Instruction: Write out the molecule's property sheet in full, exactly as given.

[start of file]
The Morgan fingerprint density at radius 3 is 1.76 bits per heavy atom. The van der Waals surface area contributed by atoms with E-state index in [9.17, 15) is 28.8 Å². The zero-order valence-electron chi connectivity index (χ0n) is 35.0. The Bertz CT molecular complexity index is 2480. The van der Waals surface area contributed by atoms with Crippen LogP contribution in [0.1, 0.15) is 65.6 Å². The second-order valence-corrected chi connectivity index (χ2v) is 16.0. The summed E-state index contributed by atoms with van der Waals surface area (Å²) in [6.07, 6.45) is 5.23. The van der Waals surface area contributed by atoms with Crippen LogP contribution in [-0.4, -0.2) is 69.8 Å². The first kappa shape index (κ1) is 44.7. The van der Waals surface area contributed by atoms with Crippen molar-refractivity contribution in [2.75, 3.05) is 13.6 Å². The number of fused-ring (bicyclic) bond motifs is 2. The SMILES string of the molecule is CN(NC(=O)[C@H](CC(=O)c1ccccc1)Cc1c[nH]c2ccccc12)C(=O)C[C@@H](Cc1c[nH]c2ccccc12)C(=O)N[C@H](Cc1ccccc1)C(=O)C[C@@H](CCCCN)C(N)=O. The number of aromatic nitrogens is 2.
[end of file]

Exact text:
The Morgan fingerprint density at radius 3 is 1.76 bits per heavy atom. The van der Waals surface area contributed by atoms with E-state index in [9.17, 15) is 28.8 Å². The zero-order valence-electron chi connectivity index (χ0n) is 35.0. The Bertz CT molecular complexity index is 2480. The van der Waals surface area contributed by atoms with Crippen LogP contribution in [0.1, 0.15) is 65.6 Å². The second-order valence-corrected chi connectivity index (χ2v) is 16.0. The summed E-state index contributed by atoms with van der Waals surface area (Å²) in [6.07, 6.45) is 5.23. The van der Waals surface area contributed by atoms with Crippen LogP contribution in [-0.4, -0.2) is 69.8 Å². The first kappa shape index (κ1) is 44.7. The van der Waals surface area contributed by atoms with Crippen molar-refractivity contribution in [2.75, 3.05) is 13.6 Å². The number of fused-ring (bicyclic) bond motifs is 2. The SMILES string of the molecule is CN(NC(=O)[C@H](CC(=O)c1ccccc1)Cc1c[nH]c2ccccc12)C(=O)C[C@@H](Cc1c[nH]c2ccccc12)C(=O)N[C@H](Cc1ccccc1)C(=O)C[C@@H](CCCCN)C(N)=O. The number of aromatic nitrogens is 2.